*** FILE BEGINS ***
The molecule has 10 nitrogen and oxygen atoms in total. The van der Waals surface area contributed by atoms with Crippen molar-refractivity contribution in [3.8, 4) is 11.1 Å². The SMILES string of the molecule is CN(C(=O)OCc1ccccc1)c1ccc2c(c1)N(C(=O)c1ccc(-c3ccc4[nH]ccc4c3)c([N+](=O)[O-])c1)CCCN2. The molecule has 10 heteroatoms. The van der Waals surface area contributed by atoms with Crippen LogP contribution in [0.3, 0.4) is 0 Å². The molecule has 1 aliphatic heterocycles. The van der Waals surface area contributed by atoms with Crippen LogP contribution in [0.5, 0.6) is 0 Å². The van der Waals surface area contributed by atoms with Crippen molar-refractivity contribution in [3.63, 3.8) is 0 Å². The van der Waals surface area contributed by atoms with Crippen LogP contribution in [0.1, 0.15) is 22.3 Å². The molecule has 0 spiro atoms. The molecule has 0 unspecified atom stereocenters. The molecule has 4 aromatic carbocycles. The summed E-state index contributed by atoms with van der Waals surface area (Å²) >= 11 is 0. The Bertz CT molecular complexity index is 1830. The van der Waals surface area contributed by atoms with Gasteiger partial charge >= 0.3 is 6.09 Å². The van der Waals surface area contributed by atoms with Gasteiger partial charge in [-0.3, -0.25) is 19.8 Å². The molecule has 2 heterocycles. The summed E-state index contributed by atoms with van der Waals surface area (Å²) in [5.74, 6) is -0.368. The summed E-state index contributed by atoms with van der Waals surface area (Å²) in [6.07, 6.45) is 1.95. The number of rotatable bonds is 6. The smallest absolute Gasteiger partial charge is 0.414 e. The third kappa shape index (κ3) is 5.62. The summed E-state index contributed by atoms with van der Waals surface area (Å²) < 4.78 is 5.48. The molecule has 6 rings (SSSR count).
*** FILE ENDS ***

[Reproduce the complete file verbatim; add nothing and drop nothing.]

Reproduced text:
The molecule has 10 nitrogen and oxygen atoms in total. The van der Waals surface area contributed by atoms with Crippen molar-refractivity contribution in [3.8, 4) is 11.1 Å². The SMILES string of the molecule is CN(C(=O)OCc1ccccc1)c1ccc2c(c1)N(C(=O)c1ccc(-c3ccc4[nH]ccc4c3)c([N+](=O)[O-])c1)CCCN2. The molecule has 10 heteroatoms. The van der Waals surface area contributed by atoms with Crippen LogP contribution in [0.3, 0.4) is 0 Å². The molecule has 1 aliphatic heterocycles. The van der Waals surface area contributed by atoms with Crippen LogP contribution in [0.5, 0.6) is 0 Å². The van der Waals surface area contributed by atoms with Crippen molar-refractivity contribution in [3.63, 3.8) is 0 Å². The van der Waals surface area contributed by atoms with Crippen LogP contribution in [0.1, 0.15) is 22.3 Å². The molecule has 0 spiro atoms. The molecule has 0 unspecified atom stereocenters. The molecule has 4 aromatic carbocycles. The summed E-state index contributed by atoms with van der Waals surface area (Å²) >= 11 is 0. The Bertz CT molecular complexity index is 1830. The van der Waals surface area contributed by atoms with Gasteiger partial charge >= 0.3 is 6.09 Å². The van der Waals surface area contributed by atoms with Gasteiger partial charge in [-0.3, -0.25) is 19.8 Å². The molecule has 2 heterocycles. The summed E-state index contributed by atoms with van der Waals surface area (Å²) in [5.74, 6) is -0.368. The summed E-state index contributed by atoms with van der Waals surface area (Å²) in [6.07, 6.45) is 1.95. The number of rotatable bonds is 6. The smallest absolute Gasteiger partial charge is 0.414 e. The third kappa shape index (κ3) is 5.62. The summed E-state index contributed by atoms with van der Waals surface area (Å²) < 4.78 is 5.48. The molecule has 6 rings (SSSR count).